Defendants swearing a secular oath more likely to be found guilty

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New study looks at juror bias

Taking a secular oath or refusing to swear one can influence whether a jury believes you, a new study has found.

The research revealed a bias in jurors choosing to swear on the Bible who were found to be more likely to return a guilty verdict if the defendant takes a secular affirmation.

Both religious oaths and secular affirmations are equally legally binding and start with a pledge to tell “the truth, the whole truth and nothing but the truth”. However, the key difference is that the secular affirmation begins with “I solemnly, sincerely and truly declare and affirm,” whereas the religious version opens with “I swear by Almighty God”.

The research published in The British Journal of Psychology was a collaboration from researchers at Royal Holloway, Brunel University, and Bristol University. They conducted a mock trial where the 1,821 study participants were asked to act as jurors.

They uncovered three key findings, firstly that court witnesses who choose to swear an oath are more religious than those who choose the secular affirmation, but 20% of those swearing the oath did so because they believed it was the “more credible choice”.

The second finding was that a defendant’s choice between oath or affirmation can influence perceptions of their probable guilt, with those taking the affirmation perceived as slightly more likely to be guilty.

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Finally, the research found that these biased perceptions of guilt were enough to influence the outcome of a trial. Participants that swore an oath were shown to discriminate against an affirming defendant, whereas participants that swore an affirmation showed no discernible bias against affirming or oath-swearing defendants.

The study has been highlighted by Humanists UK, a non-religious charity, as evidence that the religious oath should either be abolished or sworn in private.

Professor Ryan McKay, the study’s lead author, commented:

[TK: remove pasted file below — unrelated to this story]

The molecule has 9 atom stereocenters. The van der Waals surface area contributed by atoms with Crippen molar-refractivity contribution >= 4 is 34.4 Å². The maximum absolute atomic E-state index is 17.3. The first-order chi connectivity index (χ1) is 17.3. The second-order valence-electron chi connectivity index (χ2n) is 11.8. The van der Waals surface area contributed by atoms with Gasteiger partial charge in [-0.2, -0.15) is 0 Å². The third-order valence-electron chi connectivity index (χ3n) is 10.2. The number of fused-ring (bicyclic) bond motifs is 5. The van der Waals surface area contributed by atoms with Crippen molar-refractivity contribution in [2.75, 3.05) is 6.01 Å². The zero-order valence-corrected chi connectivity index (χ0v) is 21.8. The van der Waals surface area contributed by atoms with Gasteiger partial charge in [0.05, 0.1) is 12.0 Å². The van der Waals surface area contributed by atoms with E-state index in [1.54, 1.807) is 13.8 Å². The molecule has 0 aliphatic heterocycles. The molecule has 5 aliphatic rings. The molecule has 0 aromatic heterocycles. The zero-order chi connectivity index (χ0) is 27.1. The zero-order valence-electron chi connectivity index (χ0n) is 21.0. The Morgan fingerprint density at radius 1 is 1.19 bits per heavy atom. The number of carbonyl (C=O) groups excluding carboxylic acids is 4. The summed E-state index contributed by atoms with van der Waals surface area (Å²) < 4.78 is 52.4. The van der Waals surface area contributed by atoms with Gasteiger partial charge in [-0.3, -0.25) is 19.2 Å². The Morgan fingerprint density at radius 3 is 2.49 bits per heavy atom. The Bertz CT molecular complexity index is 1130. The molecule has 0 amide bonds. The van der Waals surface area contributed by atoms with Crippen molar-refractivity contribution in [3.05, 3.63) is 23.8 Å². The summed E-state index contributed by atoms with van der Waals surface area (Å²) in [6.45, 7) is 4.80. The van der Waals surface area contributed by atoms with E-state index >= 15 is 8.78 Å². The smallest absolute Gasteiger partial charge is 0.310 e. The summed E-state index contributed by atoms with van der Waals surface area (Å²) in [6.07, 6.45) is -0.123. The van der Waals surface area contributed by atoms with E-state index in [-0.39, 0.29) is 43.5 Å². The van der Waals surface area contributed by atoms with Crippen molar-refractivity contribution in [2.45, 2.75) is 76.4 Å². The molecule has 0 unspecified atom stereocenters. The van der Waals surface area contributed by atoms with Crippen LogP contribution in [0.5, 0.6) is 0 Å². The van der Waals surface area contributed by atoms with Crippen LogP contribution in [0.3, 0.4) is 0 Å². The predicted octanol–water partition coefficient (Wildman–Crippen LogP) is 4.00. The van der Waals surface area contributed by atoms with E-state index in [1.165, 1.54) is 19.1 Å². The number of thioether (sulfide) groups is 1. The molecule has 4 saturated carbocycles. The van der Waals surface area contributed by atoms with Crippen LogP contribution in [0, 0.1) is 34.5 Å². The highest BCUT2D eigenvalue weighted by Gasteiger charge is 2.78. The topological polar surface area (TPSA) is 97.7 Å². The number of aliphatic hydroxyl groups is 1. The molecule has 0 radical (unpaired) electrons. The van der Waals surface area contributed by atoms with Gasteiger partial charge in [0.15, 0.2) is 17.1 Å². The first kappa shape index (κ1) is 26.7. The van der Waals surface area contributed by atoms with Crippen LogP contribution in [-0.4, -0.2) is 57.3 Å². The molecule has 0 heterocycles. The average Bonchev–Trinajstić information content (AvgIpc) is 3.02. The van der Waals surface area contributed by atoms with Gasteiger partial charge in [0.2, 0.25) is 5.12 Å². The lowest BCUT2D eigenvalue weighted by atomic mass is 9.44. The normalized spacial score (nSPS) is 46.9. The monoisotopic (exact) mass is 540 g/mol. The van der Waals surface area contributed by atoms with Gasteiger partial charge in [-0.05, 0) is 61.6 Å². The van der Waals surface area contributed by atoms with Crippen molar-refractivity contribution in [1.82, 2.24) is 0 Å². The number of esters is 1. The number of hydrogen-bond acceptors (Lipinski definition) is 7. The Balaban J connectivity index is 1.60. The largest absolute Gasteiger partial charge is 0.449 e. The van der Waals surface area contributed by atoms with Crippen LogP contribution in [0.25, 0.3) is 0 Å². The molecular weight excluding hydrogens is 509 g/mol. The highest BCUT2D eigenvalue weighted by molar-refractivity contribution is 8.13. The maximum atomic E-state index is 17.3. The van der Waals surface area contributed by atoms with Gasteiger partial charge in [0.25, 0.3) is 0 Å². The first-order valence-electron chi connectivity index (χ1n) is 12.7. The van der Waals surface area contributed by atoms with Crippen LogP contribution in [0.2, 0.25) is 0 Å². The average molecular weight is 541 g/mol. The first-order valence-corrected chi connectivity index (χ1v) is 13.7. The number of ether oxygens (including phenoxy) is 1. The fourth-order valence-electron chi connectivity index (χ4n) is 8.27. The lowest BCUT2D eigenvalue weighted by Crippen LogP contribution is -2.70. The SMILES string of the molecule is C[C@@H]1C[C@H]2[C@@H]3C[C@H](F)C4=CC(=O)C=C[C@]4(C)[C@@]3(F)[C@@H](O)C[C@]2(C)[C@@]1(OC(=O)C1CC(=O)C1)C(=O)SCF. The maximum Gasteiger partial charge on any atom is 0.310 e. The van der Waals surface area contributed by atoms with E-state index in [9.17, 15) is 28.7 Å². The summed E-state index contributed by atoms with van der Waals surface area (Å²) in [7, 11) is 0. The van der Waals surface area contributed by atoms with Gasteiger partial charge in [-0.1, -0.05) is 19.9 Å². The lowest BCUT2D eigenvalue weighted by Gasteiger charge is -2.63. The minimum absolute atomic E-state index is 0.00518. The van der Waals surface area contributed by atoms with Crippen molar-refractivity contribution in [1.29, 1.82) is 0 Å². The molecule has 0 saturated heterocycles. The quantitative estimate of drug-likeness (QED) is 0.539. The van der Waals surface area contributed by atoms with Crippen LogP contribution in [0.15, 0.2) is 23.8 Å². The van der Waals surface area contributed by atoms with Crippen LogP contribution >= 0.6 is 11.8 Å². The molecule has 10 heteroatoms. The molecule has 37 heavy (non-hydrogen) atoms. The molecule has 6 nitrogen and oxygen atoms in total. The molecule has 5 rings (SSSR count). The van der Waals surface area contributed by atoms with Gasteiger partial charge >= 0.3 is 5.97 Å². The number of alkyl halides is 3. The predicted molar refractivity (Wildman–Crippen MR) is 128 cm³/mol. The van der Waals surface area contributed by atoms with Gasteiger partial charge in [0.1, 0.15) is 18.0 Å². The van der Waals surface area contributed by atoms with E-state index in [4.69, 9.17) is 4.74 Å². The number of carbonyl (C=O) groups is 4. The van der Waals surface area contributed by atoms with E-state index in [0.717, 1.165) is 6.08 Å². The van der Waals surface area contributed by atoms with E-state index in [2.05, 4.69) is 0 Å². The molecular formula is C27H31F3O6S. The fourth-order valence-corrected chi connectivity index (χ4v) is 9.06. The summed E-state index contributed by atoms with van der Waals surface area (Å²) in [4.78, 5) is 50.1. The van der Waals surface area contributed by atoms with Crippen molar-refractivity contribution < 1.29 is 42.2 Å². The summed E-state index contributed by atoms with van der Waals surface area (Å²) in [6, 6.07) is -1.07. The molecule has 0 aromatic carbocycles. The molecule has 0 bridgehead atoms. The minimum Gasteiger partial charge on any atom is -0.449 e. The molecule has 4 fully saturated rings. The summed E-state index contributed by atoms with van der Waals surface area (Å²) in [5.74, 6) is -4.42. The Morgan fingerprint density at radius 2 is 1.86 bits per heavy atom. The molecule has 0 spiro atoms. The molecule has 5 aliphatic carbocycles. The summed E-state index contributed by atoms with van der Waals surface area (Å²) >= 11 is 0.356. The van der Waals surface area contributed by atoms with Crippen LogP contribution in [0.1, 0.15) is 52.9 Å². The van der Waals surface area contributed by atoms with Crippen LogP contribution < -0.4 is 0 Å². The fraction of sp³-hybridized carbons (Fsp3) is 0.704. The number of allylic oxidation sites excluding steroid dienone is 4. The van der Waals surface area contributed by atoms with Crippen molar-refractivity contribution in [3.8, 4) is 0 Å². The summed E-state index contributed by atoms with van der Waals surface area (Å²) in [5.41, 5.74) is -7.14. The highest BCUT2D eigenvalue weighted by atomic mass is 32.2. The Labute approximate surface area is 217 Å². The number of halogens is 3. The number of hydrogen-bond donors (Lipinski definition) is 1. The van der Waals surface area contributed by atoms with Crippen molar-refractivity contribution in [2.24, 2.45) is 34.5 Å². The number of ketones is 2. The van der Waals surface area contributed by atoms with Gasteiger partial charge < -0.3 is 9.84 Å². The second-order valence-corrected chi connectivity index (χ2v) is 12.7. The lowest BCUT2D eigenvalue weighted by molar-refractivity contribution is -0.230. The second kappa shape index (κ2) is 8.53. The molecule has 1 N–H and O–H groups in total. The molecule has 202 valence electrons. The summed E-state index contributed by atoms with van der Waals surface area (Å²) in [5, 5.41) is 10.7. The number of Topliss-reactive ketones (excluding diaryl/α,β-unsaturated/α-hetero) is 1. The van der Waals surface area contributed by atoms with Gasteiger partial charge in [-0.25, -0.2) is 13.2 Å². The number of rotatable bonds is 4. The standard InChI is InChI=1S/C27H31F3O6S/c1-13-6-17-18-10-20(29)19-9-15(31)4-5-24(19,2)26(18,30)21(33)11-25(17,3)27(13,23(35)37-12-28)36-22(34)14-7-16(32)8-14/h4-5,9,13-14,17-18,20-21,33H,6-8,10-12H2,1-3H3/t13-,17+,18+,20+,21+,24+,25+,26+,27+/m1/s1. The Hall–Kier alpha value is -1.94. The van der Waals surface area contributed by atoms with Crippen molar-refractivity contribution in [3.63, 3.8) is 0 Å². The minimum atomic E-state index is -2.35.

“If taking the oath is seen as a sign of credibility, this could lead to discrimination against defendants who are not willing to swear by God. An earlier proposal to abolish the oath in England and Wales was defeated when opponents argued that the oath strengthens the value of witnesses’ evidence. This is ironic, as it seems to acknowledge that swearing an oath may give an advantage in court.”

Professor McKay refers to a 2013 proposal to abolish the requirement for witnesses to swear an oath on any holy book, which was rejected by the Magistrates’ Association.

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Pius XII

Christians are called to be honest and live moral lives. Christians believe in objective truth and morality.

So it is no surprise they are more likely to be found not guilty than secularists.



…it depends what parts of their faith/the Bible they pick and choose as their ‘objective truth’ doesn’t it.

For example, if they just take the nice bits that everyone already agrees with – don’t lie/don’t murder/do to others as you would have them do to you etc – then that’s fine.

But what if they also take the bit that says that homosexuality is sinful? Or that murdering people is absolutely fine if God tells you to do it (like Abraham). What then?



Uninformed take which upvoted by people similarly uninformed on the Christian faith.

An overwhelming majority of Christians around the world can’t pick and choose what they believe or treat as objective because they are part of magisterial churches with definitive teachings, e.g. catholic, orthodox.

Also anyone who picked and chose what they believed, wouldn’t be Christian would they. They’d just be people who believed what they wanted. That isn’t Christianity at all, which demands belief of core doctrines